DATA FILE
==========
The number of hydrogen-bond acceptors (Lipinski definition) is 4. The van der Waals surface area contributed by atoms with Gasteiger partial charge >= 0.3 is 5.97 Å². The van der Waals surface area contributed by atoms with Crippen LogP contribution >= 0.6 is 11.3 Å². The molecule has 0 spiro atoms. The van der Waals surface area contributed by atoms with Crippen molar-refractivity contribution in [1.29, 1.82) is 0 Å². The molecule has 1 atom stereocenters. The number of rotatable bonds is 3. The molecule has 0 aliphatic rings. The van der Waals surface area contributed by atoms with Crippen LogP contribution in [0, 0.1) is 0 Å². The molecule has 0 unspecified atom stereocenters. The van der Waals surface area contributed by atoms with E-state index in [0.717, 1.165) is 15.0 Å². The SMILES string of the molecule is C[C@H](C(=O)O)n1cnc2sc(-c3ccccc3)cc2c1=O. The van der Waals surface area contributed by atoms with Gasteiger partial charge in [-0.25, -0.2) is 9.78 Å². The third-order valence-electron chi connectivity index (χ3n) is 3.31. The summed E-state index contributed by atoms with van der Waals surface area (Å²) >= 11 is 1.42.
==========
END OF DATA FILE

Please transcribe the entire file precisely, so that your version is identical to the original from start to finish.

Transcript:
The number of hydrogen-bond acceptors (Lipinski definition) is 4. The van der Waals surface area contributed by atoms with Gasteiger partial charge >= 0.3 is 5.97 Å². The van der Waals surface area contributed by atoms with Crippen LogP contribution >= 0.6 is 11.3 Å². The molecule has 0 spiro atoms. The van der Waals surface area contributed by atoms with Crippen molar-refractivity contribution in [1.29, 1.82) is 0 Å². The molecule has 1 atom stereocenters. The number of rotatable bonds is 3. The molecule has 0 aliphatic rings. The van der Waals surface area contributed by atoms with Crippen LogP contribution in [0, 0.1) is 0 Å². The molecule has 0 unspecified atom stereocenters. The van der Waals surface area contributed by atoms with E-state index in [0.717, 1.165) is 15.0 Å². The SMILES string of the molecule is C[C@H](C(=O)O)n1cnc2sc(-c3ccccc3)cc2c1=O. The van der Waals surface area contributed by atoms with Gasteiger partial charge in [-0.25, -0.2) is 9.78 Å². The third-order valence-electron chi connectivity index (χ3n) is 3.31. The summed E-state index contributed by atoms with van der Waals surface area (Å²) >= 11 is 1.42.